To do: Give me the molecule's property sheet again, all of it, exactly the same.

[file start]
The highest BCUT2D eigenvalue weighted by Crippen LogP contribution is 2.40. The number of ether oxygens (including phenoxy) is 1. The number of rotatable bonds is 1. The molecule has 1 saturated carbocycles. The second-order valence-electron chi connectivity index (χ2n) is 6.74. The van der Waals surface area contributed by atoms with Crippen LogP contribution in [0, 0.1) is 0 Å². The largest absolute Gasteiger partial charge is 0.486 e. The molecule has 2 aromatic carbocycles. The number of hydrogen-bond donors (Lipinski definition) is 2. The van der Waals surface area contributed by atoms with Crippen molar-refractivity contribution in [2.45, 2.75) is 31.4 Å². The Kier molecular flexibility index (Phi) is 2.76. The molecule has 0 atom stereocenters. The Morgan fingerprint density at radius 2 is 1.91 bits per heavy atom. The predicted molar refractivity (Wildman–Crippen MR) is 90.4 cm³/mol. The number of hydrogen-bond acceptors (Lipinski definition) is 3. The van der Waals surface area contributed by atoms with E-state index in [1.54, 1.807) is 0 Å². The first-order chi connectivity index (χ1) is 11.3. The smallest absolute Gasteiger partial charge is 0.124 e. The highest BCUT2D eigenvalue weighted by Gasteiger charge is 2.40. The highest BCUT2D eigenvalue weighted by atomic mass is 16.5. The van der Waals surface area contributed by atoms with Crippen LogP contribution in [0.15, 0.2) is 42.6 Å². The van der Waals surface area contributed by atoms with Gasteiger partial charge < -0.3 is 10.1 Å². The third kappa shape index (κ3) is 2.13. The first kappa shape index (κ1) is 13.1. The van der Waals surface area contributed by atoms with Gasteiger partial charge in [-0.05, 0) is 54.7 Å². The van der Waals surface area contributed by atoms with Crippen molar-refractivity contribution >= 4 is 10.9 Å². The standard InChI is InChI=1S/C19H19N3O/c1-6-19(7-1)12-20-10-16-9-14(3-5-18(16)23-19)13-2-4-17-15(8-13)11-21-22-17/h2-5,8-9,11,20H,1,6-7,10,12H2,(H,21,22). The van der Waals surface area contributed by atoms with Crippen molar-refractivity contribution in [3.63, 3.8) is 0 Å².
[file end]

The highest BCUT2D eigenvalue weighted by Crippen LogP contribution is 2.40. The number of ether oxygens (including phenoxy) is 1. The number of rotatable bonds is 1. The molecule has 1 saturated carbocycles. The second-order valence-electron chi connectivity index (χ2n) is 6.74. The van der Waals surface area contributed by atoms with Crippen LogP contribution in [0, 0.1) is 0 Å². The largest absolute Gasteiger partial charge is 0.486 e. The molecule has 2 aromatic carbocycles. The number of hydrogen-bond donors (Lipinski definition) is 2. The van der Waals surface area contributed by atoms with Crippen molar-refractivity contribution in [2.45, 2.75) is 31.4 Å². The Kier molecular flexibility index (Phi) is 2.76. The molecule has 0 atom stereocenters. The Morgan fingerprint density at radius 2 is 1.91 bits per heavy atom. The predicted molar refractivity (Wildman–Crippen MR) is 90.4 cm³/mol. The number of hydrogen-bond acceptors (Lipinski definition) is 3. The van der Waals surface area contributed by atoms with E-state index in [1.54, 1.807) is 0 Å². The first-order chi connectivity index (χ1) is 11.3. The smallest absolute Gasteiger partial charge is 0.124 e. The highest BCUT2D eigenvalue weighted by Gasteiger charge is 2.40. The highest BCUT2D eigenvalue weighted by atomic mass is 16.5. The van der Waals surface area contributed by atoms with Crippen LogP contribution in [0.15, 0.2) is 42.6 Å². The van der Waals surface area contributed by atoms with Gasteiger partial charge < -0.3 is 10.1 Å². The third kappa shape index (κ3) is 2.13. The first kappa shape index (κ1) is 13.1. The van der Waals surface area contributed by atoms with Gasteiger partial charge in [-0.05, 0) is 54.7 Å². The van der Waals surface area contributed by atoms with Crippen molar-refractivity contribution >= 4 is 10.9 Å². The standard InChI is InChI=1S/C19H19N3O/c1-6-19(7-1)12-20-10-16-9-14(3-5-18(16)23-19)13-2-4-17-15(8-13)11-21-22-17/h2-5,8-9,11,20H,1,6-7,10,12H2,(H,21,22). The van der Waals surface area contributed by atoms with Crippen molar-refractivity contribution in [3.63, 3.8) is 0 Å².